We all learned a little more about our community on Wednesday, March 27. Our free program on the Seventh Elect Church in Israel, and the recent transformation of its property into one of Ballard’s beautiful new parks, was well-attended at the Ballard branch of the Seattle Public Library.
Barbara Hainley shared the research of Friends of Kirke Park during the period of becoming one of Ballard’s newest parks. She shared such archival documents as the U.S. Census, religious community histories, property records, local newspapers, and local and insurance directories used to research The Seventh Elect Church in Israel and its founder.
Just a few highlights: Several buildings were sited on The Seventh Elect Church in Israel property in Ballard on 9th Avenue NW. Barbara Hainley traced the origins of founder Daniel Sult (later changed to Salwt), his census occupations from “laborer” to “evangelist” in the Midwest before arriving in Seattle and the histories of the various buildings on the property. For instance, research indicates that the large main building was given to the Sult and then moved to the property. Similarly, the farm building was moved from elsewhere in Ballard, and Hainley confirmed that even in the 1910s buildings commonly were moved from one site to another. Yet mysteries still surround The Seventh Elect Church in Israel’s founder, church members who lived on the property and members further away who pledged their belongings and property to the church.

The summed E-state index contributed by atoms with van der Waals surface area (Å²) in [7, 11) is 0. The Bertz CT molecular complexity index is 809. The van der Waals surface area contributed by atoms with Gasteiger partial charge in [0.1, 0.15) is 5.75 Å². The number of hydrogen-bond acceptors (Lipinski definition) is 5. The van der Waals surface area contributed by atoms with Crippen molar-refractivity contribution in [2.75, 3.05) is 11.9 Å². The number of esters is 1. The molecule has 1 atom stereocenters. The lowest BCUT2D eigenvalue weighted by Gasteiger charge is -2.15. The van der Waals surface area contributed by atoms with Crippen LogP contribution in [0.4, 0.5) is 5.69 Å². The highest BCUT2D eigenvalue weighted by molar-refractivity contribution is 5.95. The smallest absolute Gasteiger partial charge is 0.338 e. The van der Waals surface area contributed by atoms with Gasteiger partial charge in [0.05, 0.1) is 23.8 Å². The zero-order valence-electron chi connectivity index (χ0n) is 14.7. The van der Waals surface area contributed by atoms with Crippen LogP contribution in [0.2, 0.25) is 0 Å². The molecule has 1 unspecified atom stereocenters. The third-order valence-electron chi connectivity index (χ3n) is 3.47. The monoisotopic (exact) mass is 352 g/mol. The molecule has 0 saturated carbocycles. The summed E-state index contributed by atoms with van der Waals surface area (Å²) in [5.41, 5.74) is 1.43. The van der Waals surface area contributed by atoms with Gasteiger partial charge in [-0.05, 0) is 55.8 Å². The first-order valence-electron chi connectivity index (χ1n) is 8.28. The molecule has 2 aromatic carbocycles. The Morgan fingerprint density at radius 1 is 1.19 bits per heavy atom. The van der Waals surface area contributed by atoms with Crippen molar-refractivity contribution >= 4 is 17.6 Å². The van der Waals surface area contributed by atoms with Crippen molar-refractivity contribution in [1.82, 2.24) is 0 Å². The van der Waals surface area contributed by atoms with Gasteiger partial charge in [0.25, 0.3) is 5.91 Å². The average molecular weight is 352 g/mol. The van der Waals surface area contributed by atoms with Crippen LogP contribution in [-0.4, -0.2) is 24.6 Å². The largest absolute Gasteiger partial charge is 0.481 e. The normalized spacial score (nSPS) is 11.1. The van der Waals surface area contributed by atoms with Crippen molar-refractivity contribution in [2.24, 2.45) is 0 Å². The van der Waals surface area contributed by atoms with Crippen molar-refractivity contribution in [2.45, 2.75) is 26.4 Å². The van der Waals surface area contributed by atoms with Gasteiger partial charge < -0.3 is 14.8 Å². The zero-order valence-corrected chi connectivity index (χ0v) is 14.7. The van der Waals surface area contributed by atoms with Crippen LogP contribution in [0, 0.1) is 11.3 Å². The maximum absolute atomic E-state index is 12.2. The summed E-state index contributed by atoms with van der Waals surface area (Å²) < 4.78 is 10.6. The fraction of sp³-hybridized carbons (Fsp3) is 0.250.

Hainley asked Dr. Charles LeWarne to speak about the societies throughout our nation’s history that strove to build ideal communities. Notable examples are the Shaker settlements throughout the East and Midwest, and he showed photographs of restored buildings. Dr. LeWarne highlighted several communities in Washington state which were the subject of a book, Utopias on Puget Sound 1885-1915, published by University of Washington press. After the lecture, audience members shared a few memories of the church and Hainley, Weaver and LeWarne answered questions.
The current park preserves some elements of the property, such as fruit trees. Hainley and fellow Friend of Kirke Park Joan Weaver seek support for features of the park plan that were not developed, such as a trellis. If you’d like to contribute, go to www.tinyurl.com/kirkepark. For general inquiries, the Friends of Kirke Park e-mail address is firstname.lastname@example.org. Consider becoming a member to support our community programs.
We’re on Facebook! And Twitter @ballardhistory!